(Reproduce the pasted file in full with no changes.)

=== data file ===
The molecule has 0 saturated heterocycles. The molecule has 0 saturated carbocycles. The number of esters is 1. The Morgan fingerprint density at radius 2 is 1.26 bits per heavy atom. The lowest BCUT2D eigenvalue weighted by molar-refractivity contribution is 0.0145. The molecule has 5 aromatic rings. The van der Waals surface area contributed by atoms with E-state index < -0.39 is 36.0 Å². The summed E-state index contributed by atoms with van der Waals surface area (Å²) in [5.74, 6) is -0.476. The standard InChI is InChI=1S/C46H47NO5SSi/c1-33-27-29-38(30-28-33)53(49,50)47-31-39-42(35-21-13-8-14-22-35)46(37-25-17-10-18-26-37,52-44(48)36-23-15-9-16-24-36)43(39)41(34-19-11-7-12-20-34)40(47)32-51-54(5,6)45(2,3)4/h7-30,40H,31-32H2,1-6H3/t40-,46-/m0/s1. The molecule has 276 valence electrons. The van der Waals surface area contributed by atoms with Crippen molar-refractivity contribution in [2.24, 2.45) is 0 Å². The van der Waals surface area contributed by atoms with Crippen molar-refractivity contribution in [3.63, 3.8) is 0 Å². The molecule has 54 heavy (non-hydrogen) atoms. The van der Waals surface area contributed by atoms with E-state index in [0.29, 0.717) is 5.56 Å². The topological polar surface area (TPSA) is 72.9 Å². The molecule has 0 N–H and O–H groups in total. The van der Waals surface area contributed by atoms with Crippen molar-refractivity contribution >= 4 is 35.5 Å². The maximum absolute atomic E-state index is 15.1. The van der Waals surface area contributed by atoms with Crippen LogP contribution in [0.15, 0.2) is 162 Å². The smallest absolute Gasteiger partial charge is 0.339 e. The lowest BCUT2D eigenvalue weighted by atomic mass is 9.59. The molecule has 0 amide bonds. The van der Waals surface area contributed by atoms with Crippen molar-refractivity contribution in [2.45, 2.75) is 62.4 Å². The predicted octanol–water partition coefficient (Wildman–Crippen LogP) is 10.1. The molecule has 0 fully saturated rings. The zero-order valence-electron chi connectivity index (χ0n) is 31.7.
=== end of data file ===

The molecule has 0 saturated heterocycles. The molecule has 0 saturated carbocycles. The number of esters is 1. The Morgan fingerprint density at radius 2 is 1.26 bits per heavy atom. The lowest BCUT2D eigenvalue weighted by molar-refractivity contribution is 0.0145. The molecule has 5 aromatic rings. The van der Waals surface area contributed by atoms with E-state index < -0.39 is 36.0 Å². The summed E-state index contributed by atoms with van der Waals surface area (Å²) in [5.74, 6) is -0.476. The standard InChI is InChI=1S/C46H47NO5SSi/c1-33-27-29-38(30-28-33)53(49,50)47-31-39-42(35-21-13-8-14-22-35)46(37-25-17-10-18-26-37,52-44(48)36-23-15-9-16-24-36)43(39)41(34-19-11-7-12-20-34)40(47)32-51-54(5,6)45(2,3)4/h7-30,40H,31-32H2,1-6H3/t40-,46-/m0/s1. The molecule has 276 valence electrons. The van der Waals surface area contributed by atoms with Crippen molar-refractivity contribution in [2.24, 2.45) is 0 Å². The van der Waals surface area contributed by atoms with Crippen molar-refractivity contribution in [3.63, 3.8) is 0 Å². The molecule has 54 heavy (non-hydrogen) atoms. The van der Waals surface area contributed by atoms with E-state index in [0.29, 0.717) is 5.56 Å². The topological polar surface area (TPSA) is 72.9 Å². The molecule has 0 N–H and O–H groups in total. The van der Waals surface area contributed by atoms with Crippen molar-refractivity contribution >= 4 is 35.5 Å². The maximum absolute atomic E-state index is 15.1. The van der Waals surface area contributed by atoms with Crippen LogP contribution in [0.15, 0.2) is 162 Å². The smallest absolute Gasteiger partial charge is 0.339 e. The lowest BCUT2D eigenvalue weighted by atomic mass is 9.59. The molecule has 0 amide bonds. The van der Waals surface area contributed by atoms with Crippen molar-refractivity contribution in [2.45, 2.75) is 62.4 Å². The predicted octanol–water partition coefficient (Wildman–Crippen LogP) is 10.1. The molecule has 0 fully saturated rings. The zero-order valence-electron chi connectivity index (χ0n) is 31.7.